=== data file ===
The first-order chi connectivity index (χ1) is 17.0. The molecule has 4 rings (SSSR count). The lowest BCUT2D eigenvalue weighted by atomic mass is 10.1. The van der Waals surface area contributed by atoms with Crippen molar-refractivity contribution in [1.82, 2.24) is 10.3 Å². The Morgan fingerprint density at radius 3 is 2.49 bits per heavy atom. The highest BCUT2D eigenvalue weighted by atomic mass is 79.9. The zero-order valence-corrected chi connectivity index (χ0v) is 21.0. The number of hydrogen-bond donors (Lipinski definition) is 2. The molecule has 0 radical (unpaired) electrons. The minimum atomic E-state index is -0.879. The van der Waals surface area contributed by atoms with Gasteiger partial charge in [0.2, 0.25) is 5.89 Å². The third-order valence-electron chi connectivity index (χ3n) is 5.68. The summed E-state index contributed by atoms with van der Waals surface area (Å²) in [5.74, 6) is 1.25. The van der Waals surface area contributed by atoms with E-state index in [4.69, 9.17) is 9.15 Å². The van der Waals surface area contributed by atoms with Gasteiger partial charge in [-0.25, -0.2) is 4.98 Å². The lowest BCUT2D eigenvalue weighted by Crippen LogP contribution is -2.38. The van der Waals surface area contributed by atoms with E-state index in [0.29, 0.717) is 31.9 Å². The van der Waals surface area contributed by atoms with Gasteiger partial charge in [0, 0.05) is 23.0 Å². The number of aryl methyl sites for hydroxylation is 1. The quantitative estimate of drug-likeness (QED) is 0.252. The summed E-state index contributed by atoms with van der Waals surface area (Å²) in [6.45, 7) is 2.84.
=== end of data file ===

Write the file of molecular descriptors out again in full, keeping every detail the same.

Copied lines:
The first-order chi connectivity index (χ1) is 17.0. The molecule has 4 rings (SSSR count). The lowest BCUT2D eigenvalue weighted by atomic mass is 10.1. The van der Waals surface area contributed by atoms with Crippen molar-refractivity contribution in [1.82, 2.24) is 10.3 Å². The Morgan fingerprint density at radius 3 is 2.49 bits per heavy atom. The highest BCUT2D eigenvalue weighted by atomic mass is 79.9. The zero-order valence-corrected chi connectivity index (χ0v) is 21.0. The number of hydrogen-bond donors (Lipinski definition) is 2. The molecule has 0 radical (unpaired) electrons. The minimum atomic E-state index is -0.879. The van der Waals surface area contributed by atoms with Gasteiger partial charge in [0.2, 0.25) is 5.89 Å². The third-order valence-electron chi connectivity index (χ3n) is 5.68. The summed E-state index contributed by atoms with van der Waals surface area (Å²) in [5.74, 6) is 1.25. The van der Waals surface area contributed by atoms with E-state index in [4.69, 9.17) is 9.15 Å². The van der Waals surface area contributed by atoms with Gasteiger partial charge in [-0.25, -0.2) is 4.98 Å². The lowest BCUT2D eigenvalue weighted by Crippen LogP contribution is -2.38. The van der Waals surface area contributed by atoms with E-state index in [0.29, 0.717) is 31.9 Å². The van der Waals surface area contributed by atoms with Gasteiger partial charge in [0, 0.05) is 23.0 Å². The number of aryl methyl sites for hydroxylation is 1. The quantitative estimate of drug-likeness (QED) is 0.252. The summed E-state index contributed by atoms with van der Waals surface area (Å²) in [6.45, 7) is 2.84.